Richfield UMC, town officials continue to discuss renovation of church’s kitchen

Published 10:20 am Monday, November 9, 2020

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The two parties involved in discussions on the kitchen renovations planned by Richfield United Methodist Church continue to communicate with each other regarding the situation.

On Oct. 30, Richfield Mayor Terry Deese issued a statement regarding the situation (for related story, see: y-table-in-richfield/ ) which read as follows:

“Commissioners of the Town of Richfield work diligently to provide for and protect citizens of the town. The Town of Richfield must approve a zoning permit prior to the County issuing a building permit for any construction or alterations to any properties within the Town limits and the extra territorial area. Under the Town’s current zoning ordinance a church is permitted as CS (Conditional Use) within the 4-20 district, under certain conditions. Consideration must be given to all details of the proposed use in order for the Town to grant a conditional use permit. The Town appreciates all expressions of interest from its citizens.”

A letter sent last week to Deese, town council members and Town Administrator Carolyn Capps referred to a letter sent previously to town officials stating the church’s position regarding the situation.

The previous letter said the church “is a permitted use in a residential zone under the Town zoning ordinance” whose definition includes as a primary intention is “for conducting religious services and whose site may include an accessory area for the interment of the dead.”

Written by Richfield UMC lawyer S. Ellis Hankins, the letter said “few churches confine their activities to ‘conducting organized religious services,’” adding churches extend their ministries “outward to help and minister to needy people in the community.”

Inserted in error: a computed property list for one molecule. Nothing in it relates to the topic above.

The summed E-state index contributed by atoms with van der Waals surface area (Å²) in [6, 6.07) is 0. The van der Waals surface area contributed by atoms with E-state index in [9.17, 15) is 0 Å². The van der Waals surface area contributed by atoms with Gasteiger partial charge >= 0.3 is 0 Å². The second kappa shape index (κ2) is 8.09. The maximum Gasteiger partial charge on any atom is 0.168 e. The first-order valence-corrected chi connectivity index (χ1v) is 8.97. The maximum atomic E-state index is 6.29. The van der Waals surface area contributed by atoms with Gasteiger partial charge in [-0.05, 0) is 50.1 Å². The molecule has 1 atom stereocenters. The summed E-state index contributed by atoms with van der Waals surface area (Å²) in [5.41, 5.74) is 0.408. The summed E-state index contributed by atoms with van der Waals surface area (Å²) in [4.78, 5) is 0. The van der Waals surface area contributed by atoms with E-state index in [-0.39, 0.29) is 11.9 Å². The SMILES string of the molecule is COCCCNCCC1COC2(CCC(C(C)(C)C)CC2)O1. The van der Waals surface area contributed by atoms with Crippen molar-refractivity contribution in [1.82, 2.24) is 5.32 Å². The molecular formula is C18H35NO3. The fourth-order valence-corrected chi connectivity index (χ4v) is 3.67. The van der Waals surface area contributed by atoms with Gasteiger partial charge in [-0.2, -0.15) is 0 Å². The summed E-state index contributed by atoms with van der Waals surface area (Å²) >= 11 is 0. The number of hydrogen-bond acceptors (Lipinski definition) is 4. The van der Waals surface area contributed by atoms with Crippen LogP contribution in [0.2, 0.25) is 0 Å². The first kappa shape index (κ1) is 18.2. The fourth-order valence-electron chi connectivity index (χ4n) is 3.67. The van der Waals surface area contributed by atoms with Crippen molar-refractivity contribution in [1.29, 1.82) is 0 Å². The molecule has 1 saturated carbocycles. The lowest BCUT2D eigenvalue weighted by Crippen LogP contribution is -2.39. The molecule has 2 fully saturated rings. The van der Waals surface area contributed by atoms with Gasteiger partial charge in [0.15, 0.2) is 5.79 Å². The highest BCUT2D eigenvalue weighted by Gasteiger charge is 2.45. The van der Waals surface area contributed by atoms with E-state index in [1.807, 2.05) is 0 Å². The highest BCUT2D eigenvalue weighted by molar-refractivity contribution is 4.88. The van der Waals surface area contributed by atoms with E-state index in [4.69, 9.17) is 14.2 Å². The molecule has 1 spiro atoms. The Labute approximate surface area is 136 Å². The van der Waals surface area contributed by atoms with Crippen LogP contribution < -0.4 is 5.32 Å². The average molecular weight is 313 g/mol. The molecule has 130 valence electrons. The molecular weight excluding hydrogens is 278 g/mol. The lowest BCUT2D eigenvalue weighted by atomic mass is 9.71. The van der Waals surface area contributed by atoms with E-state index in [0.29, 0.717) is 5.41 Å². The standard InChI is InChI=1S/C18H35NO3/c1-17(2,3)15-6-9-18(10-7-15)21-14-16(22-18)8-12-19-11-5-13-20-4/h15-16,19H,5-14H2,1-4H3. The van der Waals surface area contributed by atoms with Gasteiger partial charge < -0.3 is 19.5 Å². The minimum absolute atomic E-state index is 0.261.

Hankins said in the letter the delay for the town’s issuing a permit to the church for the renovations “is based on opposition to the church’s planned Community Table initiative.”

He added members of the Richfield Town Council apparently believe the church “needs to seek rezoning.” Saying his firm represents 19 municipalities, Hankins said he would advise them “they have no adequate legal basis to hold up the issuance of a building permit for renovation of this existing facility” based on the facts of the case.

Additionally, Hankins said the Religious Land Use and Institutionalized Persons Act of 2000 passed by a bypartisan effort of the U.S. Congress states the government can not implement a land-use regulation “in a manner that imposes a substantial burden” on the religious exercise of a person or institution. The government can only impose a regulation if it can “demonstrate that imposition of the burden…is in furtherance of a compelling government interest and is the least restrictive means of furthering that compelling government interest.”

The church is requesting the permit be issued without further delay, adding it has been “patient, but their patience is not exhausted. The continuing discussions appear to be nonproductive.”

About Charles Curcio

Charles Curcio has served as the sports editor of the Stanly News & Press for more than 16 years and has written numerous news and feature storeis as well. He was awarded the NCHSAA Tim Stevens Media Representative of the Year and named CNHI Sports Editor of the Year in 2014. He has also won an award from Boone Newspapers, and has won four North Carolina Press Association awards.

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